Forward Jordan Thompson determined to take holders Hull FC back to Wembley

Jordan Thompson
Jordan Thompson
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WHEN Hull FC coach Lee Radford came into the post-match press conference after Friday’s impressive 34-10 win at high-flying Salford Red Devils, he was inevitably asked about his side’s forthcoming Challenge Cup quarter-final with Castleford Tigers.

Hull, the holders, face their Yorkshire rivals, the Super League leaders, on Sunday in what is clearly the tie of the round.

Radford immediately quipped how his side will be massive underdogs and Castleford already have their name on the famous trophy, perhaps a wry dig at how many people are waxing lyrical about Daryl Powell’s side who have been the stand-out team so far in 2017.

Or perhaps it was just an early bout of mind-games to take some of the pressure off his side ahead of the mouthwatering meeting at KCOM Stadium.

When asked by The Yorkshire Post if his coach had been trying to play some mind-games, a cautious Jordan Thompson replied: “Erm….. I don’t really want to question will only come back on me!

“He’ll be getting us ready the same as any game, asking us to take it in our stride, prep’ well and get ready to go.”

I was 18th man for the final last year so 100 per cent I want to get back there,

Jordan Thompson

There is no doubt Hull will be ready for it; having finally won at Wembley last year, for the first time in their long history, they will be intent on returning there and retaining the Cup.

The win at second-placed Salford came without five key players: captain Gareth Ellis, Man of Steel Danny Houghton, Lance Todd Trophy winner Marc Sneyd, England prop Scott Taylor and Australian back-row Mark Minichiello.

All but Sneyd could return against Castleford and Hull, remember, inflicted one of the Tigers three defeats this term, winning 26-24 at KCOM Stadium in April.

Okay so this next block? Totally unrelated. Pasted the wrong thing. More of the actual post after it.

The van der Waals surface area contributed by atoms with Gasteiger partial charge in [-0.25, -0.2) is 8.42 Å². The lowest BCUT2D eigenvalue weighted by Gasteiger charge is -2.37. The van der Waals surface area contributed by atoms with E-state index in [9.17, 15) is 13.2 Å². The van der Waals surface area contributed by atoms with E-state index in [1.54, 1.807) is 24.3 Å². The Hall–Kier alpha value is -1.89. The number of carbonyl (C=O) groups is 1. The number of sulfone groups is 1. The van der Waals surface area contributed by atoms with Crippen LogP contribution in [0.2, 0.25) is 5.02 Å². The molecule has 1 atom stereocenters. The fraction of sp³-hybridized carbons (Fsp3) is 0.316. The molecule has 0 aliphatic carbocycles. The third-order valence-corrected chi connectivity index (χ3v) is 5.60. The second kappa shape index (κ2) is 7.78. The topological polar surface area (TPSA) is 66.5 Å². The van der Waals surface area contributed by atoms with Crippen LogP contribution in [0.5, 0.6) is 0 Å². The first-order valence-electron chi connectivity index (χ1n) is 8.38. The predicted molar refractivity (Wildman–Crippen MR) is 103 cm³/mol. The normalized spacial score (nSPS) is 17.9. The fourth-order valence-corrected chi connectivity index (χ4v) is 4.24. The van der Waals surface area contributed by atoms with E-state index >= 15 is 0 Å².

They are up to fourth in the table now and Thompson, the industrious utility forward, added: “We’ll be looking a lot at them this week.

“We’ll take a bit from that last game but both teams were busted so you can’t really look at that too much.

“It is going well for Cas at the moment. If you look at last year they just fell short of their ambitions but had 10 starters in the stands (injured).

“This year it’s really come together for them and they will be a big force.”

Thompson, who of course joined from Castleford at the end of 2013, will be more keen to do return to Wembley than anyone.

“I was 18th man for the final last year so 100 per cent I want to get back there,” he said. “I just missed out on selection and it will be a dream come true if we get there again.

“I’ll be making sure I get a shirt, putting right the wrongs of last time, learning from it and hopefully I’ll be in.

“Back then, Radders got me and couldn’t say much. He said it was as bad for him as he didn’t want to do this to blokes.

“He said to take it on the chin, he could only pick 17 and I wasn’t one but to come back stronger. I think I have.

“I played for Cas, too, when we got beat by Leeds in the semis in 2011 so I definitely want to sort this.”

Wakefield-born Thompson, 25, has largely been playing loose forward in Ellis’ absence and, as always, produced an energetic display as depleted Hull ran riot at Salford.

“We knew we had players missing but we said in the dressing room beforehand that we weren’t going to shy away from it,” he said.

“We said that the boys that are here should step up and let’s not make excuses; the people there do the job.

“Luckily everyone did that and I thought we were good.”

Meanwhile, Radford dedicated Friday’s win to the club’s legendary former coach Arthur Bunting who died aged 80 earlier in the week.

“Obviously with the loss this week we spoke about it prior to the game,” he said.

“We realised the importance and his impact on the club so that was for you coach, there you go. I thought it was the most dedicated performance this season in terms of what we asked for.

“Salford along with Castleford probably challenge you more than any other teams in the competition coming out of their own end.

“We identified their shapes during the week and we repetitively made their big guys get behind the ball time and time again. They were stronger in the second period but we held firm.”